Russian President Vladimir Putin increasingly is making decisions emotionally and likely to use all the weapons at his disposal, including nuclear ones, warned Fiona Hill, a former Trump administration national security adviser, in an interview with Politico published Tuesday.
Hill, who was a deputy on the U.S. National Security Council, stressed that there could be much danger ahead and it is important not to have any illusions about this, but equally vital not to lose hope.
"This visceral emotion is unhealthy and extraordinarily dangerous, because there are few checks and balances around Putin," Hill told Politico.
She added that Putin "spotlighted this during the performance of [his] National Security Council meeting, where it became very clear that this was his decision. He was in a way taking full responsibility for war, and even the heads of his security and intelligence services looked like they’ve been thrown off guard by how fast things were moving."
Regarding nuclear weapons, Hill said "every time you think, No, he wouldn't, would he? Well, yes, he would. And he wants us to know that ... It's not that we should be intimidated and scared. We have to prepare for those contingencies and figure out what is it that we’re going to do to head them off."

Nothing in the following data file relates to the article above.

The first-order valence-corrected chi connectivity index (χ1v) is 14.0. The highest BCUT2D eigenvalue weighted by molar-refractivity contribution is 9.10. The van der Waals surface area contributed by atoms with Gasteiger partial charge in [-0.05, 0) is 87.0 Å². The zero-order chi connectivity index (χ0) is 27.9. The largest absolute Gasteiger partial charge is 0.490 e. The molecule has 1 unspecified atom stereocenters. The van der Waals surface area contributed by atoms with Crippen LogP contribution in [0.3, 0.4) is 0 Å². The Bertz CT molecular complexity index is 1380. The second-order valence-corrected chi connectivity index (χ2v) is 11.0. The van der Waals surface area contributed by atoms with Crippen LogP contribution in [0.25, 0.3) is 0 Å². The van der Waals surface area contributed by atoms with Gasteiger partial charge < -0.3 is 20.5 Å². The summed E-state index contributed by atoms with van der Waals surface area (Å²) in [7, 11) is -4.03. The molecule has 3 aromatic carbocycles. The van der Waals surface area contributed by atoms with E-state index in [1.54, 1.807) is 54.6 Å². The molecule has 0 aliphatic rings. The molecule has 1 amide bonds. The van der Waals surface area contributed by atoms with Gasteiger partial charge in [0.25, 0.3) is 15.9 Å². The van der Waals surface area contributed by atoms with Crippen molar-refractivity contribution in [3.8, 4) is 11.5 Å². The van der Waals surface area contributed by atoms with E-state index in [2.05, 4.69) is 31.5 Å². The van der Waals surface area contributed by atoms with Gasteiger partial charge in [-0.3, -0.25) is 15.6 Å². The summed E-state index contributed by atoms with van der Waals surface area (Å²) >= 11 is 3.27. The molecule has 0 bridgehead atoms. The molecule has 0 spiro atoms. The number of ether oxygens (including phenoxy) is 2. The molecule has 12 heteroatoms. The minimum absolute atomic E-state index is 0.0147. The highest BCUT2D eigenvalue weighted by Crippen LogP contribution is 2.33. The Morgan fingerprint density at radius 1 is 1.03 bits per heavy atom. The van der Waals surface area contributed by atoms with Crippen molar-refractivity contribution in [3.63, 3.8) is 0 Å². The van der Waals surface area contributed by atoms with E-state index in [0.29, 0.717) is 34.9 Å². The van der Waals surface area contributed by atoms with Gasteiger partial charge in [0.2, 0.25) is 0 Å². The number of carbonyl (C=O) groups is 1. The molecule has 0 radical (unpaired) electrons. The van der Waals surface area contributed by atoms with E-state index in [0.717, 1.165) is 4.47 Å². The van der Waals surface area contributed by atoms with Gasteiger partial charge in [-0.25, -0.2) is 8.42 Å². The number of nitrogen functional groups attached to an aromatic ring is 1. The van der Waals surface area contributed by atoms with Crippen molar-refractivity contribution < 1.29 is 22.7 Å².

Hill said that "the thing about Putin is, if he has an instrument, he wants to use it. Why have it if you can't? He's already used a nuclear weapon in some respects. Russian operatives poisoned Alexander Litvineko with radioactive polonium and turned him into a human dirty bomb and polonium was spread all around London at every spot" he visited.
She also pointed out that "the Russians have already used a weapons-grade nerve agent, Novichok ... for certain twice."
Hill, who testified during Trump’s first impeachment proceedings and last year helped President Joe Biden prepare for talks with Putin, told Politico that we are already in the midst of World War III and have been for some time.
She said "Ukraine has become the front line in a struggle, not just for which countries can or cannot be in NATO, or between democracies and autocracies, but in a struggle for maintaining a rules-based system in which the things that countries want are not taken by force … Most countries have benefited from the current international system in terms of trade and economic growth ... This is pretty much the end of this."
In order to stop Putin, Hill said, "sanctions are not going to be enough. You need to have a major international response, where governments decide on their own accord that they can’t do business with Russia for a period of time until this is resolved."
She added that currently ordinary businesses are "fueling the invasion of Ukraine, so what we need is a suspension of business activity with Russia until Moscow ceases hostilities and withdraws its troops."
Hill said that "if Western companies, their pension plans or mutual funds, are invested in Russia they should pull out. Any people who are sitting on the boards of major Russian companies should resign immediately."
She said that "if we look back to Germany in the run-up to the Second World War, it was the major German enterprises that were being used in support of the war. And we’re seeing exactly the same thing now. Russia would not be able to afford this war were it not for the fact that oil and gas prices are ratcheting up. They’ve got enough in the war chest for now. But over the longer term, this will not be sustainable without the investment that comes into Russia and all of the Russian commodities.”
© 2022 Newsmax. All rights reserved.